# Why is the Radon-Nikodym derivative needed for products of complex measures?

Given $\mu, \nu$ complex Borel measures on $\mathbb{R}^n$, then product measure $\mu \times \nu$ on $\mathbb{R}^n \times \mathbb{R}^n$ is defined by

$$d(\mu \times \nu)(x, y) = \frac{d\mu}{d|\mu|} (x) \frac{d\nu}{d|\nu|} (y) d(|\mu|\times |\nu|)(x, y)$$

Why do we need to define product measures in such a way, and can anyone give some insight as to why this definition is natural? What is wrong with mimicking the usual way of defining product measures for (non-complex) measures? (i.e. start with a set $E$ that is the finite disjoint union of rectangles $A_i \times B_i$ and set $(\mu \times \nu)(E) = \sum \mu(A_j) \nu(B_j)$.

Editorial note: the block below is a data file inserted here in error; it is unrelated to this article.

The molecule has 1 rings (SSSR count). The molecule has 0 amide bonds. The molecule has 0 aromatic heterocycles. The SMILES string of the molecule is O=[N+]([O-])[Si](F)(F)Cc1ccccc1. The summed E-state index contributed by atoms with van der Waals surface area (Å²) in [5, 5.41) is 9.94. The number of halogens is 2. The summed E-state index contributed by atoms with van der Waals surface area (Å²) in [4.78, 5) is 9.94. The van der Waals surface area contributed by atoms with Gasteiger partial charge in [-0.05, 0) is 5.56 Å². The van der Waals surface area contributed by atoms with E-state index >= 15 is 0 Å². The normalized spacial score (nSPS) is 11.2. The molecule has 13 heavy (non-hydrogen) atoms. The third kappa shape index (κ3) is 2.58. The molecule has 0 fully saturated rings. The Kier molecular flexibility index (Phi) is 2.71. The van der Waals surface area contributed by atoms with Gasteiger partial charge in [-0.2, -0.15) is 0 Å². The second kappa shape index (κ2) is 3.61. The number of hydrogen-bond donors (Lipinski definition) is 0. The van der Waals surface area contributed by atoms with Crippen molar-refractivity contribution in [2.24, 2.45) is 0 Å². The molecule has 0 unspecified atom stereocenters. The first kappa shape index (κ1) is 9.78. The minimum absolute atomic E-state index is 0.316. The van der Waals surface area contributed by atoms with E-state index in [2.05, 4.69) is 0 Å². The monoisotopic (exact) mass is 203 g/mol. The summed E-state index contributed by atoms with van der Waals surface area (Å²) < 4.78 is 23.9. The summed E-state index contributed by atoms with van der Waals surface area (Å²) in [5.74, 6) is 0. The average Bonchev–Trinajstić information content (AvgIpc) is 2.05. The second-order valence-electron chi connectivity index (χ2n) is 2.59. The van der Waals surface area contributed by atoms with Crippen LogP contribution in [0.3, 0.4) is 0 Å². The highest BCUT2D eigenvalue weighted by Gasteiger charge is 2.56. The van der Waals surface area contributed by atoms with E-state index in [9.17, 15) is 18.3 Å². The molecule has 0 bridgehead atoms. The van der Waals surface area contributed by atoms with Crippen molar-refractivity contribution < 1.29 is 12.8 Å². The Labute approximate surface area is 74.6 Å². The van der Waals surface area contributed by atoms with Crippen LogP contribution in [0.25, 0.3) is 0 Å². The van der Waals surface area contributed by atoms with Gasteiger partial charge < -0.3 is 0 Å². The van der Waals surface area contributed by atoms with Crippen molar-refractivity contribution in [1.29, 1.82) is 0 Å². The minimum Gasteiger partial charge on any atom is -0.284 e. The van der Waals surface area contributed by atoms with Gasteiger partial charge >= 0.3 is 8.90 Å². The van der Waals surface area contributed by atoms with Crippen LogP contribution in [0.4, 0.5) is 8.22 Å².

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How do you define the extension to the entire product $\sigma$-algebra when following your idea? Do you know how to extend a signed (or complex) measure from an algebra to a $\sigma$-algebra? – t.b. Jan 12 '12 at 8:55
I guess this can be done using the Hahn-Jordan decomposition (writing a complex measure as a complex-linear combination of four positive measures), but if I remember correctly, at least one proof of the Hahn-Jordan decomposition theorem uses the Radon-Nikodym theorem. – Mark Jan 12 '12 at 10:59